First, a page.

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Why presidential documents don't belong to the president

The circumstances surrounding Monday's FBI raid on former President Donald Trump's Mar-a-Lago mansion in Palm Beach, Florida, were not immediately clear, according to media reports. However, the Justice Department has been actively investigating the discovery of a box containing classified information that was brought into Trump's residence in Florida after he left the White House in January 2021.

Why, call transcripts, drafts, speeches, handwritten notes and other documents during Trump's presidency held by the National Archives.

"The president's records are the property of the U.S. government and are managed by the National Archives," said Meghan He Ryan Gashorne, the agency's deputy chief operating officer. increase. “Thus, all presidential documents, materials, and records held by the National Archives, whether donated, seized, or governed by the Presidential Records Act, are federally owned.”

FILE - People wait for a moving van after boxes were moved out of the Eisenhower Executive Office building inside the White House complex, on Jan. 14, 2021, in Washington.
File - People move vans after the boxes are taken out Waiting for January 14, 2021 at the Eisenhower Executive Office Building inside the White House Complex in Washington.

The Presidential Records Act of 1978 stipulates that all presidential records are the property of the public and that when presidential records are made public, It was soon established that it would be automatically transferred to the custody of the National Archives. Commander-in-Chief resigns from his post. All presidential libraries and museums are part of the National Archives. Former President Barack Obama's presidential library will be fully digital for the first time.

"The National Archives and Records Administration is the official records manager for the United States government," he said, Ryan Guthorn. “Only about 1% to 3% of records are considered permanent records. Let us [and] record our history as a nation."

Presidential records were not always in the possession of ordinary citizens.

FILE - The National Archives Building in Washington, D.C., is shown on Aug. 7, 1984. The banner hanging from the columns reads, 'The Archives at 50.'
File - National Archives, Washington, D.C., August 1984 The 7th. A banner hanging from the row reads "The Archives at 50."

"From George Washington to Jimmy Carter, presidential administration papers were considered private property of the president," said Ryan Guthorn.

Most commanders-in-chief donated presidential papers, a precedent set by President Franklin D. Roosevelt in 1940. during the Watergate scandal that ultimately led to his resignation.

FILE - President Richard M. Nixon is shown pointing to the transcripts of the White House tapes in this Apr. 29, 1974 photo, after he announced during a nationally-televised speech that he would turn over the transcripts to House impeachment investigators.
File - President Richard M. Nixon issued this April 1974 The White House tape seen in the 29th photo was taken after he announced in a nationally televised address that he would submit the proceedings to the House impeachment investigators.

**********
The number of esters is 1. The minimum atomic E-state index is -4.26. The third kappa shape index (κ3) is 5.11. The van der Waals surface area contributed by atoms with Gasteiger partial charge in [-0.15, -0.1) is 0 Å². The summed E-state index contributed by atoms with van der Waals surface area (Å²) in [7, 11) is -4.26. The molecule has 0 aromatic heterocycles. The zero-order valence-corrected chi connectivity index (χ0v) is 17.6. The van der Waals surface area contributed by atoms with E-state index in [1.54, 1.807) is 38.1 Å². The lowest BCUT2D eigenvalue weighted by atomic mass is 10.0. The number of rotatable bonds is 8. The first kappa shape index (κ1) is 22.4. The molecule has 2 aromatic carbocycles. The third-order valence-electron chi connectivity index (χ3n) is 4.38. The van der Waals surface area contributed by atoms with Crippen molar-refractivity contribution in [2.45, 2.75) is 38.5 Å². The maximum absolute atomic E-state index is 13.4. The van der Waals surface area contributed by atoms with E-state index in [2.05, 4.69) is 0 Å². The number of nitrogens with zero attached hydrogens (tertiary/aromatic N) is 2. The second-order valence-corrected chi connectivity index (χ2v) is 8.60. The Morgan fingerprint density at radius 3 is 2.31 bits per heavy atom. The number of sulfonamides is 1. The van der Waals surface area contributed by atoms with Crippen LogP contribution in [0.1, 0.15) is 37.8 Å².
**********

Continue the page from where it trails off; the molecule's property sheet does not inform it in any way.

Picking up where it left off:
Congress suspected the tapes contained evidence that could incriminate the president. Legislators passed the Presidential Records and Materials Preservation Act of 1974. This only applied to President Nixon's materials, and he was instructed that materials related to the Watergate scandal be retained by his NARA.

Nixon fought to keep presidential records private during his lifetime. NARA received most, but not all, of the recordings associated with Watergate. After Nixon's death, his family donated presidential papers and other materials.

``I got a call from Julie Nixon Eisenhower and she said she wanted to see me and said the family wanted to reconcile,'' she said, from 1995 to 1995. John Carlin, who served as, says: 2005.

Nixon's daughter contacted him in June 1995, his first week on the job, more than 20 years after Watergate. I was.

FILE - Richard Nixon hugs daughter Julie Nixon Eisenhower shortly after resigning from office on August 9, 1974. Also pictured are Nixon’s daughter Tricia Cox and her husband, Ed Cox. (National Archives)
File-Richard Nixon immediately after his resignation Aug. 9, 1974, hugging her daughter Julie Nixon Eisenhower. Nixon's daughter Tricia Cox and her husband Ed Cox are also depicted. (National Archives)

"You have to remember that in those days, presidential records were private," Carlin said. “Nixon was going to protect them and he had the law on his side. It was news... when he [Nixon] was alive, he fought it. That is, teeth and claws. A settlement was never reached.

Among those who have access to White House records are presidential scholars like Shannon Bow O'Brien who are interested in documenting history.

"People can initiate requests through the Freedom of Information Act five years after the administration ends, but the president can invoke certain restrictions on public access for up to 12 years." You can do it," said O'Brien. Professor in the Department of Government at the University of Texas at Austin College of Liberal Arts.

“If we do not have access to this material, we cannot access the truth. We have access to only a select set of truths, which are not always the most accurate."